NEW YORK — The "fiscal cliff" took the stock market on a roller coaster Thursday. Small developments in the tense budget standoff yanked stocks back and forth throughout the day.

In the end, U.S. stocks closed lower for the fourth day in a row, sending the unwelcome message that the budget standoff is still far from solved, the economy still far from healed.

The erratic performance underscored how the "fiscal cliff" can roil the market. The term refers to automatic tax increases and government spending cuts that will kick in next week if Republicans and Democrats can't reach a budget agreement by Monday night.

Stocks opened by hopping between small gains and losses, pulled up by news about fewer unemployment claims and down by the continuing lack of a budget deal in Washington.

Then, stocks turned decisively downward at midmorning, unnerved by a report that consumer confidence fell to its lowest level since August and a warning from Senate Majority Leader Harry Reid that he feared the government would miss the Monday-night deadline for working out a budget compromise.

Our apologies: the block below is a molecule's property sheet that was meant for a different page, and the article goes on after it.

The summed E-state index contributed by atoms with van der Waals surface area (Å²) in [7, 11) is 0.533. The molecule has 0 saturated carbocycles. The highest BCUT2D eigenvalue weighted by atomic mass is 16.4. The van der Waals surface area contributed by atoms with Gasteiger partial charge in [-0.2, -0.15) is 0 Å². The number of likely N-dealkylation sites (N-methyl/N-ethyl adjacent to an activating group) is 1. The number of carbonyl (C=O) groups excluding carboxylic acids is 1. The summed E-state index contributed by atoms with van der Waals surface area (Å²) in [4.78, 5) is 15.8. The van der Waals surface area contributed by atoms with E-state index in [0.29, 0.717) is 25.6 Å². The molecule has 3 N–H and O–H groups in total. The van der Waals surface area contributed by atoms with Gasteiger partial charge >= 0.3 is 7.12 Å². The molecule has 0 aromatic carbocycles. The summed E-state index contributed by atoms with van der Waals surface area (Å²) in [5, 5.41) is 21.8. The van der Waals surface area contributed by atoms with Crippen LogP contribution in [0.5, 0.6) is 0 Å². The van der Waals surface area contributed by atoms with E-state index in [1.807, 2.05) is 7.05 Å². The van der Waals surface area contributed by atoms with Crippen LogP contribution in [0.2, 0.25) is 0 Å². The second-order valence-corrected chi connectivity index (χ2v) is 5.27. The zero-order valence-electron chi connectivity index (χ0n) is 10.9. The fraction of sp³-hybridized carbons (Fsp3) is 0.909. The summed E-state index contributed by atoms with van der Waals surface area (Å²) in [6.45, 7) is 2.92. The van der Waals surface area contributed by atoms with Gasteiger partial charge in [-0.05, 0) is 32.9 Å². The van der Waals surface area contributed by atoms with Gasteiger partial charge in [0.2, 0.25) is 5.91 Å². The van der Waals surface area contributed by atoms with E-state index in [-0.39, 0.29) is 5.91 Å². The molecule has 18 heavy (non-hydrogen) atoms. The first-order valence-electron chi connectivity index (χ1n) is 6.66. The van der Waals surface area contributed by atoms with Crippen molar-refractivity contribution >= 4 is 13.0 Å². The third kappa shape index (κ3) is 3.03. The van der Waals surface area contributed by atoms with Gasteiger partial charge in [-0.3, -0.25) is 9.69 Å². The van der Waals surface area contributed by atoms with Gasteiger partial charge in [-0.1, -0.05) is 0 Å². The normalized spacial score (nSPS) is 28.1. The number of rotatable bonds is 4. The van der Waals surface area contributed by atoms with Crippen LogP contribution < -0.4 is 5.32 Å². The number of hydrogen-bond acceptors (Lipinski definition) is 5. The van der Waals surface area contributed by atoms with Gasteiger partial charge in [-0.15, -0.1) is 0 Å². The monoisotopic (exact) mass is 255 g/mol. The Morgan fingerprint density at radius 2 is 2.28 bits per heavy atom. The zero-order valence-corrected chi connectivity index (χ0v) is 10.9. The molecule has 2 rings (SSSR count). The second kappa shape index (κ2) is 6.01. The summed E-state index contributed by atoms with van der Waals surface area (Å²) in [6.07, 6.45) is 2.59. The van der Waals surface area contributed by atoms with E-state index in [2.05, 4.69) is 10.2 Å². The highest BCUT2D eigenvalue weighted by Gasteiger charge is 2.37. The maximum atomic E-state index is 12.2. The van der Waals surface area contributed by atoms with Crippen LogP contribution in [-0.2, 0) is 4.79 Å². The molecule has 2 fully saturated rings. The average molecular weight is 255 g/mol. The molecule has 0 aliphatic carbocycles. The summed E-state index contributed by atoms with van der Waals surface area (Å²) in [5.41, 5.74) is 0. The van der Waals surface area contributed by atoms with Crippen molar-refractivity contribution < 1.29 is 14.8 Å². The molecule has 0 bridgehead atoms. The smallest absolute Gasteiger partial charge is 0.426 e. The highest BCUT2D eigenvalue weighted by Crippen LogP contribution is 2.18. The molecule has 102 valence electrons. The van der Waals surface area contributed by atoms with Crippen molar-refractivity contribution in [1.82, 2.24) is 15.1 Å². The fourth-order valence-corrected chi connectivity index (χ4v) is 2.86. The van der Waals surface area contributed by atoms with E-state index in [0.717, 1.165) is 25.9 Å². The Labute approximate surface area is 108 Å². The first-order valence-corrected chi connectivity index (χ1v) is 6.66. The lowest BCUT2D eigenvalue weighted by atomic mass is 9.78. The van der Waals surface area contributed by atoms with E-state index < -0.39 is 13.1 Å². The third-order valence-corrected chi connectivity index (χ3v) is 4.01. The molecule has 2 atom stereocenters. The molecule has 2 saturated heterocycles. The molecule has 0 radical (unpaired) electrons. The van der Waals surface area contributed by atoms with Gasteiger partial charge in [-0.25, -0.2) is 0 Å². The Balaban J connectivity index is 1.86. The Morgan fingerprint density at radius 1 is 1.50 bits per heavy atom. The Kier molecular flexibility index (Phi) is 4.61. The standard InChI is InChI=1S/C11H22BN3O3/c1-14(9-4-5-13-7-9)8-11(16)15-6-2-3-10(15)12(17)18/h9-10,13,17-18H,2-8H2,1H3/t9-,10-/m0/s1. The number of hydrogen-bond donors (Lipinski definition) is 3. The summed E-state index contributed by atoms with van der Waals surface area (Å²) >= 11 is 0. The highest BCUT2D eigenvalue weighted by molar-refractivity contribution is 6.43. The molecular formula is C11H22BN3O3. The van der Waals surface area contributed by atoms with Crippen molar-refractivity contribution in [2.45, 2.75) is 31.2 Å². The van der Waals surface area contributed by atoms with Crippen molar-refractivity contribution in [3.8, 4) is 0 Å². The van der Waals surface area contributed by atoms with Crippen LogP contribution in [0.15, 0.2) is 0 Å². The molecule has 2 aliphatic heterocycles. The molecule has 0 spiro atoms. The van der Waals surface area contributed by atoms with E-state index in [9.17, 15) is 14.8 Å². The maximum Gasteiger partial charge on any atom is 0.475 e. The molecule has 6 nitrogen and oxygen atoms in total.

A bright spot of economic news, an increase in sales of new homes, couldn't distract investors from worries about the budget impasse.

Then, just as the Dow appeared headed toward a triple-digit loss, it whipsawed again, this time higher, after House leaders announced in the late afternoon that the chamber would meet Sunday evening to work on the budget.


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At the close, stocks trimmed their losses but still ended lower. The Dow finished down 18.28 points to 13,096.31. The Standard & Poor's 500 index fell 1.73 to 1,418.10. The Nasdaq composite index lost 4.25 to 2,985.91.

"This is a matter of a few personalities; it isn't something where you can analyze spreadsheets to figure out what's going on," said David Kelly, chief global strategist at JPMorgan Funds.